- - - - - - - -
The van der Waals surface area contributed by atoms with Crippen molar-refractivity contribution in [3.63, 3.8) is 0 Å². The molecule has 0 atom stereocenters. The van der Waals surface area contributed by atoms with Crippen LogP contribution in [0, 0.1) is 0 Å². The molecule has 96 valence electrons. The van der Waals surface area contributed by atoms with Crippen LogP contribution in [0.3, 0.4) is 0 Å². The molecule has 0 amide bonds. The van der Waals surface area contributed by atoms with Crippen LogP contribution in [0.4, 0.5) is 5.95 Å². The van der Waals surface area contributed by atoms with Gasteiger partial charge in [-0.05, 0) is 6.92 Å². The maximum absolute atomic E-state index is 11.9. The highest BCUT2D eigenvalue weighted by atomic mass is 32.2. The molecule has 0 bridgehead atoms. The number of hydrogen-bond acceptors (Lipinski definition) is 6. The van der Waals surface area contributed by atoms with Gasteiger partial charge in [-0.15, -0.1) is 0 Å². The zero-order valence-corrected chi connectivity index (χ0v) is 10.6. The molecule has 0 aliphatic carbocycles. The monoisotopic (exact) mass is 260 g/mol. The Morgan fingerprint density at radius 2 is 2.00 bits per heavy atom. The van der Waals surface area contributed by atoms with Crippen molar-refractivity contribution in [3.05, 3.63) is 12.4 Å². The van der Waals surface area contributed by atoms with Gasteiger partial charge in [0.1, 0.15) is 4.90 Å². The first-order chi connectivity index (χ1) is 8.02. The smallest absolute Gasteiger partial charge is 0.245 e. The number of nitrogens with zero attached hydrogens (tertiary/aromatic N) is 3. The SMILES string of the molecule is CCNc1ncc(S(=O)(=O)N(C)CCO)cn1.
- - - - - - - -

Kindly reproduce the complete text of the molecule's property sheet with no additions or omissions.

The van der Waals surface area contributed by atoms with Crippen molar-refractivity contribution in [3.63, 3.8) is 0 Å². The molecule has 0 atom stereocenters. The van der Waals surface area contributed by atoms with Crippen LogP contribution in [0, 0.1) is 0 Å². The molecule has 96 valence electrons. The van der Waals surface area contributed by atoms with Crippen LogP contribution in [0.3, 0.4) is 0 Å². The molecule has 0 amide bonds. The van der Waals surface area contributed by atoms with Crippen LogP contribution in [0.4, 0.5) is 5.95 Å². The van der Waals surface area contributed by atoms with Gasteiger partial charge in [-0.05, 0) is 6.92 Å². The maximum absolute atomic E-state index is 11.9. The highest BCUT2D eigenvalue weighted by atomic mass is 32.2. The molecule has 0 bridgehead atoms. The number of hydrogen-bond acceptors (Lipinski definition) is 6. The van der Waals surface area contributed by atoms with Gasteiger partial charge in [-0.15, -0.1) is 0 Å². The zero-order valence-corrected chi connectivity index (χ0v) is 10.6. The molecule has 0 aliphatic carbocycles. The monoisotopic (exact) mass is 260 g/mol. The Morgan fingerprint density at radius 2 is 2.00 bits per heavy atom. The van der Waals surface area contributed by atoms with Crippen molar-refractivity contribution in [3.05, 3.63) is 12.4 Å². The van der Waals surface area contributed by atoms with Gasteiger partial charge in [0.1, 0.15) is 4.90 Å². The first-order chi connectivity index (χ1) is 8.02. The smallest absolute Gasteiger partial charge is 0.245 e. The number of nitrogens with zero attached hydrogens (tertiary/aromatic N) is 3. The SMILES string of the molecule is CCNc1ncc(S(=O)(=O)N(C)CCO)cn1.